The possession of power unavoidably spoils the free use of reason.
Two things awe me most, the starry sky above me and the moral law within me.
I had to set limits to knowledge in order to make place for faith.
Imagination is a powerful agent for creating, as it were, a second nature out of the material supplied to it by actual nature.
Religion is the recognition of all our duties as divine commands.
Immanuel Kant, one of the most influential philosophers of the modern era, also presaged the feasibility of an evolutionary theory The agreement of so many kinds of animals in a certain common structure, which seems to be fundamental not only in their sk.
By a lie, a man... annihilates his dignity as a man.
Act so as to use humanity, yourself and others, always as an end and never as a means to an end.
... as to moral feeling, this supposed special sense, the appeal to it is indeed superficial when those who cannot think believe that feeling will help them out, even in what concerns general laws and besides, feelings which naturally differ infinitely in degree cannot furnish a uniform standard of good and evil, nor has any one a right to form judgments for others by his own feelings....
Out of timber so crooked as that from which man is made nothing entirely straight can be carved.
The science of mathematics presents the most brilliant example of how pure reason may successfully enlarge its domain without the aid of experience.
Live your life as though your every act were to become a universal law.
To be is to do.
May you live your life as if the maxim of your actions were to become universal law.
Ingratitude is the essence of vileness.
Even philosophers will praise war as ennobling mankind, forgetting the Greek who said: 'War is bad in that it begets more evil than it kills.'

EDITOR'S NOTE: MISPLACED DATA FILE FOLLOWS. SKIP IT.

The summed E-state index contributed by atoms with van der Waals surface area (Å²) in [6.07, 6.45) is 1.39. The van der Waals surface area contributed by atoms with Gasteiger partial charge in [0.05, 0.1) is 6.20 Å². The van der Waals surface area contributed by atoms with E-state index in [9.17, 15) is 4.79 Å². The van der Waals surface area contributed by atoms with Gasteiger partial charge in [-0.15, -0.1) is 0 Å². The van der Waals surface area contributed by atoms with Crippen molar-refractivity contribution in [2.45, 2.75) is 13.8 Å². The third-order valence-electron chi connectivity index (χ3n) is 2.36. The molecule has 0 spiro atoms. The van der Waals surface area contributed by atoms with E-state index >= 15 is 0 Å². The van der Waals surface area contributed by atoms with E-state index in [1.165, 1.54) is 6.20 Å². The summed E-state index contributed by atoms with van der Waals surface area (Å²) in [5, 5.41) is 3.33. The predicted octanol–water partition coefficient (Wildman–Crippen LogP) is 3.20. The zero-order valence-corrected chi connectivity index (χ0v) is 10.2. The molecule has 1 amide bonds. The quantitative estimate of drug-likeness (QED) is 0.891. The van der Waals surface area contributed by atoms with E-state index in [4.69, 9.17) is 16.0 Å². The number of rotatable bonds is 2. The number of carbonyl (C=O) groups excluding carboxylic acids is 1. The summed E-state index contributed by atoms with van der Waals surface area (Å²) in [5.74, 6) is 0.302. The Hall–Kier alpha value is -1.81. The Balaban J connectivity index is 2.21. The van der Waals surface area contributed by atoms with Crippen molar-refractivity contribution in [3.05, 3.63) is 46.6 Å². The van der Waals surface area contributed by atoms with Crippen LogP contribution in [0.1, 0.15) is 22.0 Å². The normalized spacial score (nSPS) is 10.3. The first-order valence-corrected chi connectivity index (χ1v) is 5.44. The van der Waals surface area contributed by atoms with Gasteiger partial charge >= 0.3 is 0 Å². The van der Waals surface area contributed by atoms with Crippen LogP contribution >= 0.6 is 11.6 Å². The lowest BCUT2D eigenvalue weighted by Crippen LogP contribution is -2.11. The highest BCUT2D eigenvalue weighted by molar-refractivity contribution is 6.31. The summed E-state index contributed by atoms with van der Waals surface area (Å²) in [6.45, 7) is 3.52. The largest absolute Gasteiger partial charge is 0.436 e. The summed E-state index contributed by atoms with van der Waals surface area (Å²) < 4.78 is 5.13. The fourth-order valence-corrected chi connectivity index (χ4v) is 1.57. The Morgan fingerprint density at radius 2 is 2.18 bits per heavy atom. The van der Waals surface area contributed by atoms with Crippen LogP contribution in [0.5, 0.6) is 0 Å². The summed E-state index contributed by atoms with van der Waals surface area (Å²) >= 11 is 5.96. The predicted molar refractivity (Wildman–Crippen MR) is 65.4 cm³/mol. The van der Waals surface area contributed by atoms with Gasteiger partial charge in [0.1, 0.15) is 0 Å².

All the interests of my reason, speculative as well as practical, combine in the three following questions: 1. What can I know? 2. What ought I to do? 3. What may I hope?
Science is organized knowledge. Wisdom is organized life.
That Logic has advanced in this sure course, even from the earliest times, is apparent from the fact that, since Aristotle, it has been unable to advance a step, and thus to all appearance has reached its completion.
I had therefore to remove knowledge, in order to make room for belief.
I ought, therefore I can.
Happiness is not an ideal of reason, but of imagination.
What can I know? What ought I to do? What can I hope?
We are not rich by what we possess but by what we can do without.
Have patience awhile slanders are not long-lived. Truth is the child of time ere long she shall appear to vindicate thee.
To be beneficent when we can is a duty and besides this, there are many minds so sympathetically constituted that, without any other motive of vanity or self-interest, they find a pleasure in spreading joy around them, and can take delight in the satisfaction of others so far as it is their own work. But I maintain that in such a case an action of this kind, however proper, however amiable it may be, has nevertheless no true moral worth, but is on a level with other inclinations.... For the maxim lacks the moral import, namely, that such actions be done from duty, not from inclination.
Two things fill me with constantly increasing admiration and awe, the longer and more earnestly I reflect on them the starry heavens without and the moral law within.
Morality is not the doctrine of how we may make ourselves happy, but how we may make ourselves worthy of happiness.